Why Marriages Succeed or Fail

Published 31 May 2017

The book “Why Marriages Succeed or Fail and How You Can Make Yours Last” provides clear and thoughtful explanations of the question which interest million of married and unmarried people all over the world: why some marriages are successful, whereas others are complete failure? The book is presented as the result of twenty years researches tending to reveal the dynamic of relations of married couples. John Gottman, the author of the book, analyzes the current trends in marriages and divorce rates as well as he states that there is little evidence which examine the dissolution of marital relations.

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The author claims that past years were characterized by majority of books and other printed materials aimed at providing recommendations to married couples how to make their marriages successful, but the book very based mainly on experiences of marital therapists. In his turn, Gottman states that current findings and suggestions on marriages are “flawed”. (p.15) Therefore, Gottman says that the purpose of his study is to “share our latest results with you and to offer my best understanding of just how you can strengthen your marriage”. (p.16) Gottman sees his book as a tool to assist unmarried, successfully married and those married couples who are struggling to keep their marriage.

Firstly, the author provides explanation of three main types of successful and stable marriages defining them as validating marriage style, conflict-avoiding marriage style and volatile marriage style:

  • Validating style suggests that couples are ready to find compromises and to solve problems together to mutual satisfaction.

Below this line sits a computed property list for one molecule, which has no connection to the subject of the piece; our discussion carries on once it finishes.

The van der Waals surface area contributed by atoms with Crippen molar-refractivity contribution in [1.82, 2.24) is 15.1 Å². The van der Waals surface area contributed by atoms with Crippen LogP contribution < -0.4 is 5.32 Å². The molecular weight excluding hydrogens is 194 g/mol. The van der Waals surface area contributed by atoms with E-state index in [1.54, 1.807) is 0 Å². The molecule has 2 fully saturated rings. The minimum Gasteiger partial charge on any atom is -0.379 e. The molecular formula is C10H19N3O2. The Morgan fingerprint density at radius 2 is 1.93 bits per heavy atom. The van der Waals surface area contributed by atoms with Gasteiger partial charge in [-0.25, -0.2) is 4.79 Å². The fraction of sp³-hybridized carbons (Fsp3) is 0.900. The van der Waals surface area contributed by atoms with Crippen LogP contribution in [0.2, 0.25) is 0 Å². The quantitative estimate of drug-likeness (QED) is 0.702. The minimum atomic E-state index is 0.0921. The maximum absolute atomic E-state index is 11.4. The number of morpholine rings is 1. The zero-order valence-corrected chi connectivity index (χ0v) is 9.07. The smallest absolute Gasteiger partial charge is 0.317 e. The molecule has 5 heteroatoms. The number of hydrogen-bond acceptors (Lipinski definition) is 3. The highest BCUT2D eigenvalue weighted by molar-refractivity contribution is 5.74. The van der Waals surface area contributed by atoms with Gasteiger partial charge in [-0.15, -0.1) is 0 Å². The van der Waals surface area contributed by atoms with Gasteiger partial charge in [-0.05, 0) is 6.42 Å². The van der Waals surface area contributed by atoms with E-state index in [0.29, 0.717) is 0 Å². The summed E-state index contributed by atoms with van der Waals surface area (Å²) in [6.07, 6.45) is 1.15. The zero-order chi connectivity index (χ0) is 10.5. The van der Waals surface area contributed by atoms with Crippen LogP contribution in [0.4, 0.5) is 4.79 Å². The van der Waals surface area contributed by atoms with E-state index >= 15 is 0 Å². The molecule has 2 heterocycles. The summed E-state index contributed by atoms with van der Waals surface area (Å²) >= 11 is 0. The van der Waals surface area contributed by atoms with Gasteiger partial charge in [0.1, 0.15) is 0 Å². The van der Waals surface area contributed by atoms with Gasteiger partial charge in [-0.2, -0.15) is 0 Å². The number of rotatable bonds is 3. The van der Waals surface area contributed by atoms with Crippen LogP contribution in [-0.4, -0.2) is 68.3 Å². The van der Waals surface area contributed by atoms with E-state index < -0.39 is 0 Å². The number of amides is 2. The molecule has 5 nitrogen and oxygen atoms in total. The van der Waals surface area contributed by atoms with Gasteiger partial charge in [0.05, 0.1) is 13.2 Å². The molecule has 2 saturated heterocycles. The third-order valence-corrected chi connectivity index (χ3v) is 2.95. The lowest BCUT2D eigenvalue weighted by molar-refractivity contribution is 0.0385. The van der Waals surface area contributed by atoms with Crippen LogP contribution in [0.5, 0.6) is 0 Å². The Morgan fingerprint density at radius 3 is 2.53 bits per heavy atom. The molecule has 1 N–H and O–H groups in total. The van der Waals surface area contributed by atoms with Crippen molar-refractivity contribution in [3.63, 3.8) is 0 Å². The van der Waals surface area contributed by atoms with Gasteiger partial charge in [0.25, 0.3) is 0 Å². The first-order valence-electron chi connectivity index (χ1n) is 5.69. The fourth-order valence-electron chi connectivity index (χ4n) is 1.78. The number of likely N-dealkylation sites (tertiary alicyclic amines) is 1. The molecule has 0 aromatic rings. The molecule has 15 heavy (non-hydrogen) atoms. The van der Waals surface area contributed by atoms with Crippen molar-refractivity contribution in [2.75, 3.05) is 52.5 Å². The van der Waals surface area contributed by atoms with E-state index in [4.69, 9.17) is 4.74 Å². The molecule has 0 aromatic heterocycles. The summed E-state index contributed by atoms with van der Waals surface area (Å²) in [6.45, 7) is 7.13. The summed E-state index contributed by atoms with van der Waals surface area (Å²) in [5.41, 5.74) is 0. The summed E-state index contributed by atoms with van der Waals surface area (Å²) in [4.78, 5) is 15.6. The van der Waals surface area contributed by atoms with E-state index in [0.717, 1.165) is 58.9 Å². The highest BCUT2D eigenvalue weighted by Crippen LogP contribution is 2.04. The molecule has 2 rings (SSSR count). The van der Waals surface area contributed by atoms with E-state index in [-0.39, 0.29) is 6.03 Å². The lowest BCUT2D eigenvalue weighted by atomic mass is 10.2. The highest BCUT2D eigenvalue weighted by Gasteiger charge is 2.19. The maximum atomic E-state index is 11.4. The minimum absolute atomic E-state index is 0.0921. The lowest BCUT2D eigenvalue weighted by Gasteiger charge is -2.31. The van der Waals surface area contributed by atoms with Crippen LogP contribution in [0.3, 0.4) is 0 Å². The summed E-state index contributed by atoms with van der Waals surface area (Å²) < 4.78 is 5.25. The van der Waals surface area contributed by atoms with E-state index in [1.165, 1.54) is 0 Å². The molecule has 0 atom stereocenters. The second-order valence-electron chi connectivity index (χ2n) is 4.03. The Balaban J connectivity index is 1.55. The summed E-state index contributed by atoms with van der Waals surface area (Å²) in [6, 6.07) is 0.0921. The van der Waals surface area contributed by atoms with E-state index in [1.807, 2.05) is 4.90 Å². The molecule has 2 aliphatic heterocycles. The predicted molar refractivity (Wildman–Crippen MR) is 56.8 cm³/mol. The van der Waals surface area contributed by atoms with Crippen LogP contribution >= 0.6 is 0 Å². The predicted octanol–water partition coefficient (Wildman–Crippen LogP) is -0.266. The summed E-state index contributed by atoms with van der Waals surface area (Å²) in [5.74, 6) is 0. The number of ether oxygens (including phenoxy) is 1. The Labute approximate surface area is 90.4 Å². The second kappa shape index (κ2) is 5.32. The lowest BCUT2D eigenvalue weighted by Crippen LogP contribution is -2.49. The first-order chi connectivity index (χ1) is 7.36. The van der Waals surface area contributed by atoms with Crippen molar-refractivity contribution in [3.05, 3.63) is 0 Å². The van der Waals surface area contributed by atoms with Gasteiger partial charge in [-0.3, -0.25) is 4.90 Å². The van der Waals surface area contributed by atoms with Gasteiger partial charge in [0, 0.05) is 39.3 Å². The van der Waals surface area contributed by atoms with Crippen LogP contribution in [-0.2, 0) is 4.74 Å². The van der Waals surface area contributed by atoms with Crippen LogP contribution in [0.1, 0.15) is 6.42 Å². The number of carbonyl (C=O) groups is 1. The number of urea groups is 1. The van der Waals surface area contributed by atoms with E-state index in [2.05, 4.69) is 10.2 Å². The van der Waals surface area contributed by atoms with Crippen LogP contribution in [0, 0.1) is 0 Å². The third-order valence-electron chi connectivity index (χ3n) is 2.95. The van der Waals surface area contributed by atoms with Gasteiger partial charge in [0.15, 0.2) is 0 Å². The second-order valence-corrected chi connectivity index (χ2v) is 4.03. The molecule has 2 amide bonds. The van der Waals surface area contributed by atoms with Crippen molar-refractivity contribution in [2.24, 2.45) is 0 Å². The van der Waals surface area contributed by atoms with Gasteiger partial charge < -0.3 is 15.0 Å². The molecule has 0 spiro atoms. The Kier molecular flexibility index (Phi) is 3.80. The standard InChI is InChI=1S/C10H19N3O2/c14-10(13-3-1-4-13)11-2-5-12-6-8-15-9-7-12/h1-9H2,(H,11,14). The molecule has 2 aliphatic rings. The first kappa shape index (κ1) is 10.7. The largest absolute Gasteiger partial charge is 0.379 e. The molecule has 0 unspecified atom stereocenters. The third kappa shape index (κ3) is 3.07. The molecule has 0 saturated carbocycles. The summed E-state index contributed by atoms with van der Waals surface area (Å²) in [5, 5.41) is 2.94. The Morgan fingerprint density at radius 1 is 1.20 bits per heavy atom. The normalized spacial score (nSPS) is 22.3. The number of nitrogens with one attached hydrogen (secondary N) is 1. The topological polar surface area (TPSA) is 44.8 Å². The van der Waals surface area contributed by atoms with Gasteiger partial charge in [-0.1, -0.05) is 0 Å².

• Conflict-avoiding style suggests that couples rarely conflict with each other trying to keep their disagreement and problems inside.
  • Volatile style suggests that couples are rarely conflicting, but such conflicts always result in passionate disputes.

Gottman provides in-depth analysis of all marriage style and illustrates case studies from his working experience to prove his position. It is interesting to note that the author provides self-test to diagnose your own marriage style (if you are married, of course). For Gottman, the key to successful marriage is a simple formula: “no matter what style of marriage you have, you must have at least five times as many positive as negative moments together if your marriage is to be stable”. (p.29)

Secondly, after discussing stable marriages the author moves to analyzing two main styles of unstable marriages defining them as hostile/engaged marriage style and hostile/detached marriage style:
Hostile/engaged style similar to volatile style suggests that couples are conflicting frequently and intensively, but their disputes often involve putdowns, insults, name-calling, etc. Moreover, sarcasm is considered a major part of their everyday interactions.

Hostile/detached style suggests that couples may even scream at each other not listening to arguments. Such people are detached, defensive towards each other, and they are emotionally detached.